Philosophical thinking deals with reality as a whole, its diverse perception and human activity in it. The special nature of philosophy lies in its way of structuring problems conceptually, rationally and through discussion. Upper secondary school studies in philosophy will support students’ individual development and promote the general learning and thinking skills that they will need in a changing and complex society. The theoretical themes studied in philosophy are necessary to form an understanding of cultural heritage and contemporary culture.
The practical significance of philosophy is based on the fact that students will learn to structure questions about values, norms and meanings in conceptual terms. Studies in philosophy will help them to perceive the significance that different types of skills and knowledge hold for individuals and society. To counterbalance the specialised skills and knowledge, studies in philosophy will also teach students to grasp broader conceptual systems and relationships. It will help them to see the ways in which the conceptions of reality, values and norms held in different branches of science and schools of thought may form consistent systems or contradict each other. Philosophy will develop judgement.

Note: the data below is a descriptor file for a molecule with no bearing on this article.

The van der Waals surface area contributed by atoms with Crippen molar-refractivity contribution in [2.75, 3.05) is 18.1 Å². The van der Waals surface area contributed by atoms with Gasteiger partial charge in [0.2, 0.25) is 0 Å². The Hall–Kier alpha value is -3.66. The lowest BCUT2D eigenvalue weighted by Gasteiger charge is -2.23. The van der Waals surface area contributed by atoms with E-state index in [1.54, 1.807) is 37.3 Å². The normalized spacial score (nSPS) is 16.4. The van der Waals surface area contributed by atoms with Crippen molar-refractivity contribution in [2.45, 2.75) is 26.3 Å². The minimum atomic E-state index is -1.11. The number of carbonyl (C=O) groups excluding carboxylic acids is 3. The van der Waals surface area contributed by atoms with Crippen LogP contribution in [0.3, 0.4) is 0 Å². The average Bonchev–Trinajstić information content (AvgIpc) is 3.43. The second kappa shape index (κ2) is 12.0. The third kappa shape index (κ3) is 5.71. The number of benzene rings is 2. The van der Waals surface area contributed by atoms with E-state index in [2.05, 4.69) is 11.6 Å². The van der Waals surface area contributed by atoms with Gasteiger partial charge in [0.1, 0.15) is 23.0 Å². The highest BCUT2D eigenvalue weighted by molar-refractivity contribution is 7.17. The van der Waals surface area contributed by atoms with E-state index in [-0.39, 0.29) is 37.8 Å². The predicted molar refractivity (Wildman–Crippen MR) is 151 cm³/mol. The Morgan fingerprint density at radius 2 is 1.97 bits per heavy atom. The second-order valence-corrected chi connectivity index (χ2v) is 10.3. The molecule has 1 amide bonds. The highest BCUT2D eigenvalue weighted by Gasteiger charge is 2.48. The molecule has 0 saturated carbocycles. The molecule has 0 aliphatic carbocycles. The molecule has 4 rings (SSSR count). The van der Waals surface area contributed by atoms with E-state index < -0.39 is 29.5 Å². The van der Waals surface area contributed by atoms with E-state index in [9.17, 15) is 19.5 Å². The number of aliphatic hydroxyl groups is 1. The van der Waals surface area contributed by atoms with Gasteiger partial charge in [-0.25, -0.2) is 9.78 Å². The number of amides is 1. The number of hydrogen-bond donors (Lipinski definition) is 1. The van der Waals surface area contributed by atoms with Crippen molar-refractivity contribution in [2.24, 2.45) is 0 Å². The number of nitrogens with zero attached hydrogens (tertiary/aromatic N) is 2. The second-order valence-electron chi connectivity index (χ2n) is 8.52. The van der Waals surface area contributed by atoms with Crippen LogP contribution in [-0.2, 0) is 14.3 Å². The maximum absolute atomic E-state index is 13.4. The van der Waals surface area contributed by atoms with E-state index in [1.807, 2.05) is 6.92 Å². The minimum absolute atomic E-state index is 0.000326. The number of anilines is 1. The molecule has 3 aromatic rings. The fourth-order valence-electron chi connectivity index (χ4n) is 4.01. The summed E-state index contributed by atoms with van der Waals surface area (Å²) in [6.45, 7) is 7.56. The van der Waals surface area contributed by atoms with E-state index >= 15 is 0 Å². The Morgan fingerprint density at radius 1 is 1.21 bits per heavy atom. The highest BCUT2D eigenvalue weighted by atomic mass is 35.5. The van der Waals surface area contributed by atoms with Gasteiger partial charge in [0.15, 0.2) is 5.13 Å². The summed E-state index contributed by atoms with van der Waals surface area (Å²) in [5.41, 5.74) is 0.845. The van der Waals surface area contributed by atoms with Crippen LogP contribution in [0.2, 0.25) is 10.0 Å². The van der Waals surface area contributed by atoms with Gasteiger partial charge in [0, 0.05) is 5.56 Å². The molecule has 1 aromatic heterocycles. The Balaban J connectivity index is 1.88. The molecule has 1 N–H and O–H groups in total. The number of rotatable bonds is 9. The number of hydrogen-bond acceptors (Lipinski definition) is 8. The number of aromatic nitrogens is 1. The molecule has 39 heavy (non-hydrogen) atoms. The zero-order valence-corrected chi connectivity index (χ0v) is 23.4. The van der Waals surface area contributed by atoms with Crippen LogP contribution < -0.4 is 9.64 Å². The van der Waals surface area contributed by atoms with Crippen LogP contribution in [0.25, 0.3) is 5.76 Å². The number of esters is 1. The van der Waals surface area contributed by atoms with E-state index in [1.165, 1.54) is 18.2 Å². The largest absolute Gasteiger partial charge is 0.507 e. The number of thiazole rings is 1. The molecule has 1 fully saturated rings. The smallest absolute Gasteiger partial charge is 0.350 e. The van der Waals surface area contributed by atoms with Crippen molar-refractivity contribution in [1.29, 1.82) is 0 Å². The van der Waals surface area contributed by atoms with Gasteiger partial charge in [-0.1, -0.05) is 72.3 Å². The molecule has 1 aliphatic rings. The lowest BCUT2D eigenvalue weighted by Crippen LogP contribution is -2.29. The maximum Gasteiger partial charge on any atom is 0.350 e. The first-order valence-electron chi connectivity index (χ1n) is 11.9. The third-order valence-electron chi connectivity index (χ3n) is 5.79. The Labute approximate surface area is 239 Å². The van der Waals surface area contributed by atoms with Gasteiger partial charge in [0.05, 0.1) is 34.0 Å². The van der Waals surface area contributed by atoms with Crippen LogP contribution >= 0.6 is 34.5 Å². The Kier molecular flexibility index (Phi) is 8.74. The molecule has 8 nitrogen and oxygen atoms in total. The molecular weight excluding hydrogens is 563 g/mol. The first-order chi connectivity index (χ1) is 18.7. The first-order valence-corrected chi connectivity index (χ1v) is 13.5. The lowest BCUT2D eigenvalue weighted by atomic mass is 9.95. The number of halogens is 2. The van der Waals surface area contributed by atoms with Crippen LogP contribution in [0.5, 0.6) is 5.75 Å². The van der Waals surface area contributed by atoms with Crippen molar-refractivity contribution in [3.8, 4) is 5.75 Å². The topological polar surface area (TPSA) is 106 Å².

Philosophy instruction will promote development of creative and independent thinking. Philosophy will provide students with plenty of scope to form their own personal views. As they delve deeper into basic philosophical questions — to which there are no simple solutions — they will learn to formulate and justify their own views and, at the same time, to respect other reasoned views. Group deliberations on complicated questions will develop students’ ability
to trust their own individual opportunities to resolve even the most difficult problems. Studies in philosophy will support students’ growth into active, responsible and tolerant citizens.